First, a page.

In other words, much feminist theory has pressed the claims of the concrete or empirical against those of the abstract. Its so doing does not, of course, make it any less theoretical and, in many instances, any less abstract. But it does signal a problem, namely the difficulty of constructing a dialectical, or abstract, theory of an empirical reality that is presented as defying all previous (male) dialectics.
The full measure of this temptation can only be grasped by recognizing the extent to which feminist theorists view the project as, in some measure, one of loosening that stranglehold that man, or men, have maintained on human possibilities and prestige, from earning a living to running the world to representing the deity. Most feminist theory almost inevitably defines itself in some way against prevailing theories, which it frequently defines as male, or against prevailing institutions, cultures, and customs, which it frequently labels patriarchal. From its origins, in other words, feminist theory, whatever its guise, has been committed to promoting the interests of women within a world dominated by men and to establishing the voices and visions of women within a culture largely shaped by men. Even when feminist theory has most strenuously emphasized women's association with the diversity of life as it is lived in different bodies, and even when it has most vociferously attacked the male predilection for abstraction, it has itself tended to privilege dialectical over rhetorical thinking.
Listen to Angelina Grimke. "The investigation of the rights
of the slave," she wrote to Catherine Beecher, had led her
to a better understanding of her own.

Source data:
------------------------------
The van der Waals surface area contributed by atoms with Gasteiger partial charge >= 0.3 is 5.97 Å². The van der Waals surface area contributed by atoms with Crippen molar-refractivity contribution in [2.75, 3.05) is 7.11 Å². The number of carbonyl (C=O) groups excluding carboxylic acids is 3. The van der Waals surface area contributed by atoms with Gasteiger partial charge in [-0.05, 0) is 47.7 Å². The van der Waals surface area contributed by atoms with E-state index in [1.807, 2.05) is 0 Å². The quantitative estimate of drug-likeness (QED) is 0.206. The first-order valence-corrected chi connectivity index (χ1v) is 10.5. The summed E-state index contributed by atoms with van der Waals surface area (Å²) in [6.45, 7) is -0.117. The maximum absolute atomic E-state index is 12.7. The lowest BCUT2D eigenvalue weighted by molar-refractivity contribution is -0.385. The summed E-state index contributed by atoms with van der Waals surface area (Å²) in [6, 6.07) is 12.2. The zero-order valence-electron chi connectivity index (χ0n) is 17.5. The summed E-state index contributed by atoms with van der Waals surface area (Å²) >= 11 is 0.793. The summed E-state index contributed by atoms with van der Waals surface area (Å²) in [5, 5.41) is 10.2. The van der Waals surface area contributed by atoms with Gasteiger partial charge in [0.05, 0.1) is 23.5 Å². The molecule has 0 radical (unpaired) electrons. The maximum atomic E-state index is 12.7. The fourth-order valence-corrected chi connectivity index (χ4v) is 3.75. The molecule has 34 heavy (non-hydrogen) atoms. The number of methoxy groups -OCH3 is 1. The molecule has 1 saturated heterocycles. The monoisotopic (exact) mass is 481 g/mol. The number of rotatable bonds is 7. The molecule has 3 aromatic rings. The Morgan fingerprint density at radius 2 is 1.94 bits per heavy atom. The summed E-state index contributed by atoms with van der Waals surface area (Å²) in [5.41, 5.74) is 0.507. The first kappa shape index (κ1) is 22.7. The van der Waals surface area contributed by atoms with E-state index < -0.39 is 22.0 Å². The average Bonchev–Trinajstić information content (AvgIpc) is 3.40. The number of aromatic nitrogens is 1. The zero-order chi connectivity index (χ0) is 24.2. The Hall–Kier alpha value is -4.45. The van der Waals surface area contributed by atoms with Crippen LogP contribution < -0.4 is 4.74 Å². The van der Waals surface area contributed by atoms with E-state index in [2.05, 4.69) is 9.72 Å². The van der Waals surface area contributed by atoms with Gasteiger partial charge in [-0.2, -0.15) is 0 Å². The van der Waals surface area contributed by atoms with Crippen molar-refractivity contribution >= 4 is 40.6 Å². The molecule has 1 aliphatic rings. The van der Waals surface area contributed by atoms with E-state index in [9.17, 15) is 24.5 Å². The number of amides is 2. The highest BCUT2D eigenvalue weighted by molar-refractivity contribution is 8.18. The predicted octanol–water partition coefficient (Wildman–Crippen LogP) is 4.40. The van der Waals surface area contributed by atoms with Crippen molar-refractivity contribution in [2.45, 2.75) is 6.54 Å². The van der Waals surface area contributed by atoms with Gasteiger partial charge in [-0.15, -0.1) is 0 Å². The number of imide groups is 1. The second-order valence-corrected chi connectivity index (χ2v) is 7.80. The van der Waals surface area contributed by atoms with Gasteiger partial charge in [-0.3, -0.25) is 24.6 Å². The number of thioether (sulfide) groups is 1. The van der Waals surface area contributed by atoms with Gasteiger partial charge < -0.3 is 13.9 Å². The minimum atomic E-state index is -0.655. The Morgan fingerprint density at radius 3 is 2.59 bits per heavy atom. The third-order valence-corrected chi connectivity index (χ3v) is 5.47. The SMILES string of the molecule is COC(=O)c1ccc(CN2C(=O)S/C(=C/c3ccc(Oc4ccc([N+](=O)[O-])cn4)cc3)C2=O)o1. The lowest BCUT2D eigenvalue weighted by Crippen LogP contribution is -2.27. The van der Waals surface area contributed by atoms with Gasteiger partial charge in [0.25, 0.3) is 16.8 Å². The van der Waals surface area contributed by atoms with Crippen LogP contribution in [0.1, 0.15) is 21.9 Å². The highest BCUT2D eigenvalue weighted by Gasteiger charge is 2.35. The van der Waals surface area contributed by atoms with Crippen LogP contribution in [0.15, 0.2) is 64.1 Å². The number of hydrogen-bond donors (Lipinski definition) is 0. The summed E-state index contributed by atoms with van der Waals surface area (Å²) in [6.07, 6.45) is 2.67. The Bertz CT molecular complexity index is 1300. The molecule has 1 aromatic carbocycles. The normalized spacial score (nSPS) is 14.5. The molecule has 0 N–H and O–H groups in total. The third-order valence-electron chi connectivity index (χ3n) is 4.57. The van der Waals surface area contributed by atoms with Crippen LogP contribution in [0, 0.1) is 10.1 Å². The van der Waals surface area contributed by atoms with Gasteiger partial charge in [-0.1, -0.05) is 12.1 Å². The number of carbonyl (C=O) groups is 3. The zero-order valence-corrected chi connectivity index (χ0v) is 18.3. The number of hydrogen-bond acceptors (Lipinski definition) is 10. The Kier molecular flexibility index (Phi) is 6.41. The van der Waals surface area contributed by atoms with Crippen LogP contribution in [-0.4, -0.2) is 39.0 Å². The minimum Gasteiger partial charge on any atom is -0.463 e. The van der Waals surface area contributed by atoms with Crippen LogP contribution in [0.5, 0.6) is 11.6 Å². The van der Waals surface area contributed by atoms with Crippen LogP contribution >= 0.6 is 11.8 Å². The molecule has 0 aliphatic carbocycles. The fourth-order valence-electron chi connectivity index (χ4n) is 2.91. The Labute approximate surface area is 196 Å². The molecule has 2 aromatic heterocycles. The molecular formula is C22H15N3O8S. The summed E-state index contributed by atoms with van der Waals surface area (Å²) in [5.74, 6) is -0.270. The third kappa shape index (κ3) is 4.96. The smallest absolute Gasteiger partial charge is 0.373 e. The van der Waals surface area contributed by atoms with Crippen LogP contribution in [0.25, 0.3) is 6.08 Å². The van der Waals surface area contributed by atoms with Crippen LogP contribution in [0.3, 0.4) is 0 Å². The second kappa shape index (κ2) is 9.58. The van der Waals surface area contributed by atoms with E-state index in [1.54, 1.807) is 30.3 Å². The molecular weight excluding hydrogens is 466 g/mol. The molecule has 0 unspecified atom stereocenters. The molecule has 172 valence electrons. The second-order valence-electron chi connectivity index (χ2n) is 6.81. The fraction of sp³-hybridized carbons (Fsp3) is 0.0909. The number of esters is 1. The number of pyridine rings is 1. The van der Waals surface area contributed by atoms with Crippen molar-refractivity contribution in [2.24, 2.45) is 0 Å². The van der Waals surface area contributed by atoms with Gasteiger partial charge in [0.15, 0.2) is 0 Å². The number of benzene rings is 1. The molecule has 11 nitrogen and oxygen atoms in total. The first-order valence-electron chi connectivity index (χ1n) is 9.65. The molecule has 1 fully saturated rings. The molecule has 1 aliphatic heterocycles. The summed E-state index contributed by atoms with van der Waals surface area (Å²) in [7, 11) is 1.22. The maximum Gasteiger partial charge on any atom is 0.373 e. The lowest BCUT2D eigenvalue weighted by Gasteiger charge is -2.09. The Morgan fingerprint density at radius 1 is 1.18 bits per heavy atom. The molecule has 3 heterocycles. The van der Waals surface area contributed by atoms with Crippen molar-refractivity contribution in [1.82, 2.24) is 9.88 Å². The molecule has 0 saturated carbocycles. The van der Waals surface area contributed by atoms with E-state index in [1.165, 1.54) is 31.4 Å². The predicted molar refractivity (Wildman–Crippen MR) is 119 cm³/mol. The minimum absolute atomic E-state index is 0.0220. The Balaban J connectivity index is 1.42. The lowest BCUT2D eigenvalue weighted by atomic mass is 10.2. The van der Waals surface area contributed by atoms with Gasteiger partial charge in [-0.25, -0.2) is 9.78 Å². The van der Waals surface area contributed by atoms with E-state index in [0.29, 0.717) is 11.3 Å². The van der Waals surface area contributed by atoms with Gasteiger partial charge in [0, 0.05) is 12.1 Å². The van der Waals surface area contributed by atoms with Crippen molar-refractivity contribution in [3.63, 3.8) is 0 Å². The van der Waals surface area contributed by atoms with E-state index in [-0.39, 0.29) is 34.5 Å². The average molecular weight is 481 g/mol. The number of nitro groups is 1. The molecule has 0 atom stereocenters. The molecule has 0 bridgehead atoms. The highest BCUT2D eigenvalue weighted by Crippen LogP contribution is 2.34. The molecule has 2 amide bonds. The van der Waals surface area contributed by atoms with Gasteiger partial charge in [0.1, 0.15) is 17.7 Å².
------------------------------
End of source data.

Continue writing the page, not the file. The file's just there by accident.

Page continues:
I have found the Anti-Slavery cause to be the high school of morals in our land -- the school in which human rights are more fully investigated and better understood and taught, than in any other. Here a great fundamental principle is uplifted and illuminated, and from this central light, rays innumerable stream all around. Human beings have rights, because they are moral beings: the rights of all men grow out of their moral nature; and as men have the same moral nature, they have essentially the same rights. These rights may be wrested from the slave, but they cannot be alienated: his title to himself is as perfect now, as is that of Lyman Beecher: it is stamped on his moral being, and is, like it, imperishable. Now if rights are founded in the nature of our moral being, then the mere circumstance of sex does not give to man higher rights and responsibilities, than to woman. To suppose that it does, would be to deny the self-evident truth, that the "physical constitution is the instrument of moral nature." To suppose that it does, would be to break up utterly the relations of the two natures, and to reverse their functions, exalting the animal nature into a monarch, and humbling the moral into a slave: making the former a proprietor, and the latter its property. When human beings are regarded as moral beings, sex, instead of being enthroned upon the summit, administering upon rights and responsibilities, sinks into insignificance and nothingness. . .